Assistant professor Patricia Rodriguez has taught in the Department of Politics since fall 2007. She received her Ph.D. in political science from the University of Notre Dame.
What do you enjoy most about Ithaca College
I particularly enjoy the ability to have one-on-one time with students. The atmosphere of collegiality and bond between students and faculty that is present at Ithaca College is a solid ground on which to make an impact and to get students engaged in learning more about situations in other countries and parts of the world.
Tell us about your approach to teaching politics.
Teaching politics, in my view, entails raising awareness that there are a variety of ways in which political situations can be perceived, and that it is important to be aware of these other perspectives, regardless of the position that students may take in the end. That is one reason I have appreciated having support here at IC to bring in speakers and to organize lectures and events, all with the goal of trying to give students exposure to diverse socio-political issues beyond their immediate realities. I encourage my students to take part in these events; many times, these are the most eye-opening experiences for them, the ones that mark and move them, and that make them passionate about issues.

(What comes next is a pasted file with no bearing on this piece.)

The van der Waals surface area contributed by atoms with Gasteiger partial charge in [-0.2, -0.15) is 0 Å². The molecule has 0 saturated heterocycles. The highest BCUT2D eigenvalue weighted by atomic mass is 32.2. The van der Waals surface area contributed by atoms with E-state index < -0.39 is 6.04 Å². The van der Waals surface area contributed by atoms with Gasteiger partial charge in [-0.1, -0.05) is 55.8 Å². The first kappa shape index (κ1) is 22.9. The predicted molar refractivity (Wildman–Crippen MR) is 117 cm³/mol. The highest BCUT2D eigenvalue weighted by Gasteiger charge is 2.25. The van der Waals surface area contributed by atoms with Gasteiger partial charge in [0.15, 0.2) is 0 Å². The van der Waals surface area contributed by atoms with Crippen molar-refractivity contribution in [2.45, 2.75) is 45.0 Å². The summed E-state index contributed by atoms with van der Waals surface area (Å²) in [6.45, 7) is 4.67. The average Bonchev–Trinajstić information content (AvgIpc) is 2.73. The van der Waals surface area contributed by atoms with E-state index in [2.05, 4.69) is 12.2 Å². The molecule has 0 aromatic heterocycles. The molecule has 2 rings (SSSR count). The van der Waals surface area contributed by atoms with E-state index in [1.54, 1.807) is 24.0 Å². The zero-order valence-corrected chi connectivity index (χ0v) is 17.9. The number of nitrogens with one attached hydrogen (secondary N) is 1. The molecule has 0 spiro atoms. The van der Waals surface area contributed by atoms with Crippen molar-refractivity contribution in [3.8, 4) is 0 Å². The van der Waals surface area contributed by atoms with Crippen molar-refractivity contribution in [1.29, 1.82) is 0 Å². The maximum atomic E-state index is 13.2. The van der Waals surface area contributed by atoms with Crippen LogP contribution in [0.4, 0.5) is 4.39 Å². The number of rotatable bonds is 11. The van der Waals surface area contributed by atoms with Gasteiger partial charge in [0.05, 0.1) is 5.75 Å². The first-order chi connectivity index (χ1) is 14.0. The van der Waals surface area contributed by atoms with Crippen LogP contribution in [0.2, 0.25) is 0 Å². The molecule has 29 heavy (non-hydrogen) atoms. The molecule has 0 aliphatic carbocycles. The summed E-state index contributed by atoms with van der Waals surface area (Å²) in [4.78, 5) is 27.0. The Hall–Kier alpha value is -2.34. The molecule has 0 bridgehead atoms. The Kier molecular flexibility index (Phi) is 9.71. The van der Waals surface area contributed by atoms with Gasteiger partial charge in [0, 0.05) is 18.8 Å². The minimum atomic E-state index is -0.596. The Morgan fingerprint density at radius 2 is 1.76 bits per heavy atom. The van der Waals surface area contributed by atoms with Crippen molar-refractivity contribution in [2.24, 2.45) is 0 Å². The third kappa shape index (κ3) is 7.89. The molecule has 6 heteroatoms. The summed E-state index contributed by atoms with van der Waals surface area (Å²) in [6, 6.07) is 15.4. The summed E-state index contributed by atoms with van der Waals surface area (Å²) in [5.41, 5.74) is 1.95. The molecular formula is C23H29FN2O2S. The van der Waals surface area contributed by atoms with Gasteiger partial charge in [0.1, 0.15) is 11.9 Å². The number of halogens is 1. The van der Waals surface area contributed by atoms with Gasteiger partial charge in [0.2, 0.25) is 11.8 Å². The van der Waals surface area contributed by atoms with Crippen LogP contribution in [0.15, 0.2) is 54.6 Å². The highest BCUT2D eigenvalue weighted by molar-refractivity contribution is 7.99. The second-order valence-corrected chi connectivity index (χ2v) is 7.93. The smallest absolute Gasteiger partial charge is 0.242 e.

What is your area of research?
My work centers on peasant and indigenous movements that struggle for land redistribution in Latin America; in my dissertation, I focused particularly on Ecuador, Chile, and Brazil. I have also recently begun to research the influence of NGOs and grassroots movements on United States policy toward Latin American countries. As part of that research project, I collaborated with politics major Chris Wilson ’09 on a paper analyzing the legislative advocacy of several U.S.-based NGOs specializing in U.S.–Latin America foreign policy.